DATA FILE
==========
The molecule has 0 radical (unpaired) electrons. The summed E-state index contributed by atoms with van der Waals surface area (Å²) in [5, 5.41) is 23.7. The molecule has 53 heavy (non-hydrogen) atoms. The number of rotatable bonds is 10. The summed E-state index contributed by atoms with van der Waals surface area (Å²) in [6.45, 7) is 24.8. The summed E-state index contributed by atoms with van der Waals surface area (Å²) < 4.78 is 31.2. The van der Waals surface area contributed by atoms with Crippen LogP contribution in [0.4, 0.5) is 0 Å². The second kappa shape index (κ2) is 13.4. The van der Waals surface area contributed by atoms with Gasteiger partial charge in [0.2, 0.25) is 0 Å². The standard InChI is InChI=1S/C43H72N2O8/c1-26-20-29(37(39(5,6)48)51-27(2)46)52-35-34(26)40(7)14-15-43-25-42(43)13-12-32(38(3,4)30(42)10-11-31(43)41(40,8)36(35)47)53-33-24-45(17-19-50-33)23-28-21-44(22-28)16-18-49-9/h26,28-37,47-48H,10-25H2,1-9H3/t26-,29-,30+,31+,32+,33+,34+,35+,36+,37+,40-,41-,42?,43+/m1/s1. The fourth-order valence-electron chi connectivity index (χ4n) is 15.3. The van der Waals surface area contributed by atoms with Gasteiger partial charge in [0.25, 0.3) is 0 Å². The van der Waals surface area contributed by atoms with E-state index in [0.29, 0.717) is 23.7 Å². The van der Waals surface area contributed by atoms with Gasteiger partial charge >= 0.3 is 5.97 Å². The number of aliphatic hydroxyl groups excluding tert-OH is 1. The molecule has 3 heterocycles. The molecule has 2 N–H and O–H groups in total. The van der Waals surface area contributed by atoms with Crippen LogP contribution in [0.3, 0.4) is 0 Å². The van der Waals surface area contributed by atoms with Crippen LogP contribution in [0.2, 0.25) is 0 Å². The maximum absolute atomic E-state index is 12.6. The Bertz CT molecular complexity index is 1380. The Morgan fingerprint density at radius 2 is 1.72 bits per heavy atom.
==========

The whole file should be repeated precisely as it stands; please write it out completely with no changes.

The molecule has 0 radical (unpaired) electrons. The summed E-state index contributed by atoms with van der Waals surface area (Å²) in [5, 5.41) is 23.7. The molecule has 53 heavy (non-hydrogen) atoms. The number of rotatable bonds is 10. The summed E-state index contributed by atoms with van der Waals surface area (Å²) in [6.45, 7) is 24.8. The summed E-state index contributed by atoms with van der Waals surface area (Å²) < 4.78 is 31.2. The van der Waals surface area contributed by atoms with Crippen LogP contribution in [0.4, 0.5) is 0 Å². The second kappa shape index (κ2) is 13.4. The van der Waals surface area contributed by atoms with Gasteiger partial charge in [0.2, 0.25) is 0 Å². The standard InChI is InChI=1S/C43H72N2O8/c1-26-20-29(37(39(5,6)48)51-27(2)46)52-35-34(26)40(7)14-15-43-25-42(43)13-12-32(38(3,4)30(42)10-11-31(43)41(40,8)36(35)47)53-33-24-45(17-19-50-33)23-28-21-44(22-28)16-18-49-9/h26,28-37,47-48H,10-25H2,1-9H3/t26-,29-,30+,31+,32+,33+,34+,35+,36+,37+,40-,41-,42?,43+/m1/s1. The fourth-order valence-electron chi connectivity index (χ4n) is 15.3. The van der Waals surface area contributed by atoms with Gasteiger partial charge in [0.25, 0.3) is 0 Å². The van der Waals surface area contributed by atoms with E-state index in [0.29, 0.717) is 23.7 Å². The van der Waals surface area contributed by atoms with Gasteiger partial charge >= 0.3 is 5.97 Å². The number of aliphatic hydroxyl groups excluding tert-OH is 1. The molecule has 3 heterocycles. The molecule has 2 N–H and O–H groups in total. The van der Waals surface area contributed by atoms with Crippen LogP contribution in [0.3, 0.4) is 0 Å². The van der Waals surface area contributed by atoms with Crippen LogP contribution in [0.2, 0.25) is 0 Å². The maximum absolute atomic E-state index is 12.6. The Bertz CT molecular complexity index is 1380. The Morgan fingerprint density at radius 2 is 1.72 bits per heavy atom.